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Links for June 2010

Looking back over the month that was…

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Return of the Links Digest

After a long absence, the links roundup is back from the grave.  What can I say?  Life’s been too busy, but now, fortified with six eight shots of espresso [‘I could see colors that weren’t in the visible spectrum…’], I give you a summary of animal law and animal rights related links from the last few weeks.

Chalk another death up to animal rights insanity and to the ongoing failure of the West to take counsel on practical matters from the Scripture.

Saturday Links

zoo

  • Last week, Vincent J. Guihan of We Other Animals wrote about the things he’s grateful for, as an abolitionist vegan.  Well worth the read.
  • Zoo hires actors to portray cavemen.  Wait.  What?
  • We are indeed “closer to animals than we sometimes think,” but this ridiculous publicity stunt does nothing to help people see that.

    B. Terrorist Threat. What terrorist activities have occurred in or around your building/facility in the past 5 years (documented cases)? Please check all that apply.

    [ ] Attack from international terrorists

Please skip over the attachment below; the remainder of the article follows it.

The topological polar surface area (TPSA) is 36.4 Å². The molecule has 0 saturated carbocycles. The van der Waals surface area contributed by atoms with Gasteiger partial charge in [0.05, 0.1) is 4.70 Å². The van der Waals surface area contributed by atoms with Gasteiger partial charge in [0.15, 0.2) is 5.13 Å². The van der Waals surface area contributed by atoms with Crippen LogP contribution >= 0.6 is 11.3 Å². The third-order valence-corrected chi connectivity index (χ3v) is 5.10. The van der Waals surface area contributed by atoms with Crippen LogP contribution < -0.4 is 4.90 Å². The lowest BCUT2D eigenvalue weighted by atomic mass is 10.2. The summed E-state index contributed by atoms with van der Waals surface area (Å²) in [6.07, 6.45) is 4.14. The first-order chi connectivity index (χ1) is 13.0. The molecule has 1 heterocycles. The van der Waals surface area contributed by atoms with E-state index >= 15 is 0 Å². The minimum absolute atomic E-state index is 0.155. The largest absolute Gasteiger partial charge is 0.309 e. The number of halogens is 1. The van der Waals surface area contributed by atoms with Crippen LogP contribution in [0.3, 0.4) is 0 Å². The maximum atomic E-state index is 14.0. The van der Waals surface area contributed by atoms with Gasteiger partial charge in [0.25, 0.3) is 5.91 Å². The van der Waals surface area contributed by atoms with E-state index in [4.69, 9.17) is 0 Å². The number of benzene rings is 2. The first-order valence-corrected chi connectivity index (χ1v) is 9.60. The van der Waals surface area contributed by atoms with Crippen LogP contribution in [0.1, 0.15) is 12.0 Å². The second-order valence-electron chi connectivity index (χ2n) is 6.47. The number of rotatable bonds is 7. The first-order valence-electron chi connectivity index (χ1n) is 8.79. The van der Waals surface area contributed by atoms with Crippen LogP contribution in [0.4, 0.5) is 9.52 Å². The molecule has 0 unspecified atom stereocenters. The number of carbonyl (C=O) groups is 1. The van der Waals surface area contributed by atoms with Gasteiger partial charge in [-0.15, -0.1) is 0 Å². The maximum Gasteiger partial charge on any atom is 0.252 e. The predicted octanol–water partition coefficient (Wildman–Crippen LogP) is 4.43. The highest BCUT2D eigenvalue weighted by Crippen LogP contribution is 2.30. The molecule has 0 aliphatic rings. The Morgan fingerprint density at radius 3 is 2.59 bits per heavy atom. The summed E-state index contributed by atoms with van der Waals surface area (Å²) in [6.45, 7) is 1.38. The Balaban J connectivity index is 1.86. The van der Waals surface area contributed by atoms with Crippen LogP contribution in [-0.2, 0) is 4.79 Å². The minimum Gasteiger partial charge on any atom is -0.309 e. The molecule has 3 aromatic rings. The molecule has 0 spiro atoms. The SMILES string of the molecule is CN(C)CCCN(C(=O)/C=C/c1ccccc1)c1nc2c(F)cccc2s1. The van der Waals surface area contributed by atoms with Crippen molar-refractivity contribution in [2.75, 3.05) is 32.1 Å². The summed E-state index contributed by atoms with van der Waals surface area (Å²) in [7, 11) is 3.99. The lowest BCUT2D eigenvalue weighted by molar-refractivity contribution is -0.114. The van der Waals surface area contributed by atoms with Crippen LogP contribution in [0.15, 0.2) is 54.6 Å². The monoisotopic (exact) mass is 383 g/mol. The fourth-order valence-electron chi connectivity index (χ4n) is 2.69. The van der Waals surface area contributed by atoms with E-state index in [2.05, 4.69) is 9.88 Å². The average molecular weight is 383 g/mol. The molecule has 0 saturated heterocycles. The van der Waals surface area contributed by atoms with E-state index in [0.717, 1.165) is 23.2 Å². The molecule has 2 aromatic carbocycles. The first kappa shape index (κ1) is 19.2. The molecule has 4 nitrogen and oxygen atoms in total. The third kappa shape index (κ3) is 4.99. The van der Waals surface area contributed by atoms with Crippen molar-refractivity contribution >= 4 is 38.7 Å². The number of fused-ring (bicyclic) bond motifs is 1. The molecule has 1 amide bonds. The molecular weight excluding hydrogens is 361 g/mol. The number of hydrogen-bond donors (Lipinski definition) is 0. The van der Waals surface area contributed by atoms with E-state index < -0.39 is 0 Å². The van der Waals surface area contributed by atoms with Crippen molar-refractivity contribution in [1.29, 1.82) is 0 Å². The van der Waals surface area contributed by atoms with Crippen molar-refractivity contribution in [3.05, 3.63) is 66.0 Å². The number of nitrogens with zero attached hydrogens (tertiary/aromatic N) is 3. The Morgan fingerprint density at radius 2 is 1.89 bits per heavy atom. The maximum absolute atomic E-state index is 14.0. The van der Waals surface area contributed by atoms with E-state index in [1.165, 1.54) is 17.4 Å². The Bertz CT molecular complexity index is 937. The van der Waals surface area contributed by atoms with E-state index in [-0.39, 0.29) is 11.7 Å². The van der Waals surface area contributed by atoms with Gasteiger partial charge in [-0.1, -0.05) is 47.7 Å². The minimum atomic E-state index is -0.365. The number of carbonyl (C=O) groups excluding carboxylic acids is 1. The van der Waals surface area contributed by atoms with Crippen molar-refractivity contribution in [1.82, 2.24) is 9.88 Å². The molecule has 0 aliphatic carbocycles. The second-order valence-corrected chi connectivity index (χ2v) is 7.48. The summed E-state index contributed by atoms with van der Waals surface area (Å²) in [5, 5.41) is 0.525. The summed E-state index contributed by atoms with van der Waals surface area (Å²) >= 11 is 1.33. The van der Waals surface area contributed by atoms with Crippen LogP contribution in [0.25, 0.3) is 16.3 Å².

[ ] Attack from domestic special interest terrorists
    -[ ] Earth Liberation Front (ELF)
    -[ ] Animal Liberation Front (ALF)
    -[ ] People for the Ethical Treatment of Animals (PETA)
    -[ ] Animal Defense League (ADL)
    -[ ] Stop Huntingdon Animal Cruelty (SHAC)
    -[ ] Formal hate group(s) (please specify):
    -[ ] Other (please specify): ____________________
    [ ] Cyber Attack from a known or unknown source.

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    Saturday Links

    • eatinganimalsbookcoverOn Sunday, the New Yorker posted an in-depth review of Jon Safran Foer’s Eating Animals, titled ‘Flesh of Your Flesh: Should you eat meat?’.  To quote:

    But is even veganism really enough? The cost that consumer society imposes on the planet’s fifteen or so million non-human species goes way beyond either meat or eggs. Bananas, bluejeans, soy lattes, the paper used to print this magazine, the computer screen you may be reading it on—death and destruction are embedded in them all. It is hard to think at all rigorously about our impact on other organisms without being sickened.

    “Eating Animals” closes with a turkey-less Thanksgiving. As a holiday, it doesn’t sound like a lot of fun. But this is Foer’s point. We are, he suggests, defined not just by what we do; we are defined by what we are willing to do without. Vegetarianism requires the renunciation of real and irreplaceable pleasures. To Foer’s credit, he is not embarrassed to ask this of us.

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